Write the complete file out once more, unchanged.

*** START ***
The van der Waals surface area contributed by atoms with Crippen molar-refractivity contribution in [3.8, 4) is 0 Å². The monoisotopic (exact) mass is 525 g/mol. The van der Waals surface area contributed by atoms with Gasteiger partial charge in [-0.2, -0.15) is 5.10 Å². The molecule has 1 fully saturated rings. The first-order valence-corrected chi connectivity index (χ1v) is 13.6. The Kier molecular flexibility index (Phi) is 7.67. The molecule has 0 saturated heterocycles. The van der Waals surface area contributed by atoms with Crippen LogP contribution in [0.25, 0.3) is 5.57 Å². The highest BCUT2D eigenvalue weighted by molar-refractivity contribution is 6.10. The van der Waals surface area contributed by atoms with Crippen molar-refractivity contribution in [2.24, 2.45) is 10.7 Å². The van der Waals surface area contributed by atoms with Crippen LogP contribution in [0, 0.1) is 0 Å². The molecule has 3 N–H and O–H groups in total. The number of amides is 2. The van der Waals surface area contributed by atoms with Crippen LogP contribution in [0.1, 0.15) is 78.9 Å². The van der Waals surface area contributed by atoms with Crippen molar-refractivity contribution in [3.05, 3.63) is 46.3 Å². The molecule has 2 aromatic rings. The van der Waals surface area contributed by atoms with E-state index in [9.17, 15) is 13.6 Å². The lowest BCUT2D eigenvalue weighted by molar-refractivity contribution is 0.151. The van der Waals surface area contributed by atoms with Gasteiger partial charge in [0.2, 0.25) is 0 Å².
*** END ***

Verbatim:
The van der Waals surface area contributed by atoms with Crippen molar-refractivity contribution in [3.8, 4) is 0 Å². The monoisotopic (exact) mass is 525 g/mol. The van der Waals surface area contributed by atoms with Gasteiger partial charge in [-0.2, -0.15) is 5.10 Å². The molecule has 1 fully saturated rings. The first-order valence-corrected chi connectivity index (χ1v) is 13.6. The Kier molecular flexibility index (Phi) is 7.67. The molecule has 0 saturated heterocycles. The van der Waals surface area contributed by atoms with Crippen LogP contribution in [0.25, 0.3) is 5.57 Å². The highest BCUT2D eigenvalue weighted by molar-refractivity contribution is 6.10. The van der Waals surface area contributed by atoms with Crippen molar-refractivity contribution in [2.24, 2.45) is 10.7 Å². The van der Waals surface area contributed by atoms with Crippen LogP contribution in [0, 0.1) is 0 Å². The molecule has 3 N–H and O–H groups in total. The number of amides is 2. The van der Waals surface area contributed by atoms with Crippen LogP contribution in [0.1, 0.15) is 78.9 Å². The van der Waals surface area contributed by atoms with Crippen molar-refractivity contribution in [3.05, 3.63) is 46.3 Å². The molecule has 2 aromatic rings. The van der Waals surface area contributed by atoms with E-state index in [9.17, 15) is 13.6 Å². The lowest BCUT2D eigenvalue weighted by molar-refractivity contribution is 0.151. The van der Waals surface area contributed by atoms with Gasteiger partial charge in [0.2, 0.25) is 0 Å².